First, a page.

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Florida is blessed with a semitropical climate, beautiful inland areas, and over a thousand miles of warm seas and sandy beaches. And Floridians are every bit as colorful and diverse as the tropical foliage. The interaction between Florida's people and its environment has created distinctive mixes of traditional life unlike those anywhere else in America.
Florida's cultural foundation includes Seminoles, Anglo-Celtic Crackers, African Americans, transplanted northerners, and ethnic communities, as well as cultural syntheses developed from the sixteenth through nineteenth centuries in Key West, Tampa, St. Augustine, and Pensacola. In recent decades, the state's population has been strongly impacted by large-scale immigration from Cuba, South America, Central America, the Caribbean, Africa, and Asia. South Florida leads other regions in the development of a contemporary cultural synthesis, but Orlando and Tampa are rapidly evolving. Even sleepy north Florida is experiencing a significant shift.
Although several books detail the traditions of specific Florida regions or folk groups, this is the first to provide an overview of Florida folklife. The Florida Folklife Reader brings together essays written by folklorists, anthropologists, and ethnomusicologists on a wide array of topics. The authors examine topics as diverse as regional and ethnic folk groups, occupational folklife, the built environment, musical traditions, rituals, and celebrations.
Rethinking the Segregated South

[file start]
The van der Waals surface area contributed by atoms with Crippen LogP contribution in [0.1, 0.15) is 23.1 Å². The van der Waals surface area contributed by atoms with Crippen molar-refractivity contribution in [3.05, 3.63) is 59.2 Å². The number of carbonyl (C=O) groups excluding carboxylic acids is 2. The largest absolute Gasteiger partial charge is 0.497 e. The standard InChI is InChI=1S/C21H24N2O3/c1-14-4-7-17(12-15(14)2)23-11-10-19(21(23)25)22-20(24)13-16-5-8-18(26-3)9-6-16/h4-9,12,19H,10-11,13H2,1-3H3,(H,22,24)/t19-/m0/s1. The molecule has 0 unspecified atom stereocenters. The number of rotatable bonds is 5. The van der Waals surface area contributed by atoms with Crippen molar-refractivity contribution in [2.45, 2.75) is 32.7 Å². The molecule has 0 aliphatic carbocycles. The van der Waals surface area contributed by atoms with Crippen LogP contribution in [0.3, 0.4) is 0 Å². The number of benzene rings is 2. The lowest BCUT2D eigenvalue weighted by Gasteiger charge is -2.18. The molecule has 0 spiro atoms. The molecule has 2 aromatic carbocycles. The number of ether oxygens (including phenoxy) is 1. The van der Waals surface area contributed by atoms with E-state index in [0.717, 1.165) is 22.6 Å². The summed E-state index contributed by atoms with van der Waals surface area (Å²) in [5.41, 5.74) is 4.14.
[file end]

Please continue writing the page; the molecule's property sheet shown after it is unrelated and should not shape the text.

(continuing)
Although the origins, application, and socio-historical implications of the Jim Crow system have been studied and debated for at least the last three-quarters of a century, nuanced understanding of this complex cultural construct is still evolving, according to Stephanie Cole and Natalie J. Ring, coeditors of The Folly of Jim Crow: Rethinking the Segregated South. Indeed, they suggest, scholars may profit from a careful examination of previous assumptions and conclusions along the lines suggested by the studies in this important new collection. Based on the March 2008 Walter Prescott Webb Memorial Lectures at the University of Texas at Arlington, this forty-third volume in the prestigious series undertakes a close review of both the history and the historiography of the Jim Crow South. The studies in this collection incorporate important perspectives that have developed during the past two decades among scholars interested in gender and politics, the culture of resistance, and "the hegemonic function of ‘whiteness.’" By asking fresh questions and critically examining long-held beliefs, the new studies contained in The Folly of Jim Crow will, ironically, reinforce at least one of the key observations made in C. Vann Woodward’s landmark 1955 study: In its idiosyncratic, contradictory, and multifaceted development and application, the career of Jim Crow was, indeed, strange. Further, as these studies demonstrate—and as alluded to in the title—it is folly to attempt to locate the genesis of the South’s institutional racial segregation in any single event, era, or policy. "Instead," as W. Fitzhugh Brundage notes in his introduction to the volume, "formal segregation evolved through an untidy process of experimentation and adaptation."